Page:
The role of nurse practitioners in oncology care delivery is especially important now as incidence of the disease continues to grow with an aging population. The World Health Organization last spring reported that cancer is poised to become a global epidemic, with cases expected to jump 57 percent worldwide over the next 20 years, thereby increasing the demand for oncology services and potentially surpassing the supply of available oncologists.

The oncologist shortage is projected to grow as more providers retire and the demand for cancer diagnosis and care through survivorship increases. The number of cancer survivors alone is expected to surge to 18 million in the United States by 2022.

Cost effectiveness, therefore, is essential in ensuring access to care and better outcomes for patients.

“We increase the cost-effectiveness of care by preventing patients from being hospitalized,” says Laura Brennan, a nurse practitioner at the cancer center. “We watch them carefully and take care of things as they come up.”

Special credentials

Abimbola (Abby) Olusanya in surgical oncology decided to become a nurse practitioner because she wanted to contribute to patient care at an advanced nursing-practice level. That meant that she first needed a bachelor’s degree, followed by a master’s of science in nursing. She then became a certified family nurse practitioner, one of many types of role-specific nurse practitioner certifications. Olusanya also earned a doctorate in nursing.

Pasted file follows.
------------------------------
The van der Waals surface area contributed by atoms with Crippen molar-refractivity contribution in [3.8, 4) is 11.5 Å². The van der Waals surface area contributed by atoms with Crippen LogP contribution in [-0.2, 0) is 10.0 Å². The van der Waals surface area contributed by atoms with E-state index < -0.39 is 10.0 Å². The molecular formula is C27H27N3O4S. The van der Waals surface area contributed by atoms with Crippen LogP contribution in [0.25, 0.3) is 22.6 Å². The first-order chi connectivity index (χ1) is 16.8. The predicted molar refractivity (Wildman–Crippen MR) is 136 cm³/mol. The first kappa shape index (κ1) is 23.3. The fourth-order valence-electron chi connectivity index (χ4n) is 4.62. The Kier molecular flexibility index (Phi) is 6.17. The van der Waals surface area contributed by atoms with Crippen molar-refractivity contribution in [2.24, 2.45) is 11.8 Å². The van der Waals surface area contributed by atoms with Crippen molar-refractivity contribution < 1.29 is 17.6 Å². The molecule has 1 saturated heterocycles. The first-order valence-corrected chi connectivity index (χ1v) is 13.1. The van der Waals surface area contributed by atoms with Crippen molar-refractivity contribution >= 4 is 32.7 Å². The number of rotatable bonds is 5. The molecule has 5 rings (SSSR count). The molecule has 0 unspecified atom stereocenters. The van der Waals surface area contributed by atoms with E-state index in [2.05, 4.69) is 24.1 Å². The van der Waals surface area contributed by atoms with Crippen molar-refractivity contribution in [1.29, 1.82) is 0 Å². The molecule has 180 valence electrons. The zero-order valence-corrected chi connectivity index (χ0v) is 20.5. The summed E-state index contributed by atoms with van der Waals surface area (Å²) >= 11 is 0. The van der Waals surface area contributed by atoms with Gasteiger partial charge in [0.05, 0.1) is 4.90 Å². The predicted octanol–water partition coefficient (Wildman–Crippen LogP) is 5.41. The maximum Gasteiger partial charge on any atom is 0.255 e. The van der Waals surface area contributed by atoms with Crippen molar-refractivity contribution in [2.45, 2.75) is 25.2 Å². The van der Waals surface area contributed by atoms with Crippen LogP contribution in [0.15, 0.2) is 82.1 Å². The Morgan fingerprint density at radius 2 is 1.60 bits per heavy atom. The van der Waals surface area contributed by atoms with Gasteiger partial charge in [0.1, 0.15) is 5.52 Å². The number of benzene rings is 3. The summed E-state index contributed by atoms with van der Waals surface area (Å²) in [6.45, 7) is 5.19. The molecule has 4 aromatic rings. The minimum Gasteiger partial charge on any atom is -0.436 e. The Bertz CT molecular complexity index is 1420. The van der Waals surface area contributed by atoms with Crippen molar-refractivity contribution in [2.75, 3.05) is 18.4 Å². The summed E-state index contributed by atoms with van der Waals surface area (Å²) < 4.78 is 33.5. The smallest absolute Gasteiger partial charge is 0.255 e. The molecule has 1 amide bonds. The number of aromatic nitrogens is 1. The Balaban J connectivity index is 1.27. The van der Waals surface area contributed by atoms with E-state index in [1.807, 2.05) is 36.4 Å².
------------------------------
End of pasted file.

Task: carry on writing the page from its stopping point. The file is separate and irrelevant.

At the cancer center, Olusanya sees patients before and after cancer surgery. She also coordinates surgical oncology research and often serves as a patient-care bridge between the rotations of resident physicians.

“As a nurse practitioner, I manage patients’ care in collaboration with the attending surgeon,” she says. “The best part of my job is seeing a patient go from being ill and frail to a vibrant and healthy individual who starts planning for life after retirement and/or living long-term. It is a great privilege to contribute to that process.”

Extending care provision

Brennan may be the first person contacted when a patient who has been seen in the clinic needs immediate advice or follow-up care. Like other nurse practitioners at the cancer center, she is especially skilled in caring for acutely ill cancer patients. She can quickly assess a patient’s need for a different type of therapy, including chemotherapy and radiation. Or she can arrange for hospitalization of a patient with respiratory distress due to complications of metastasis. She constantly consults with oncologists about individual patient needs.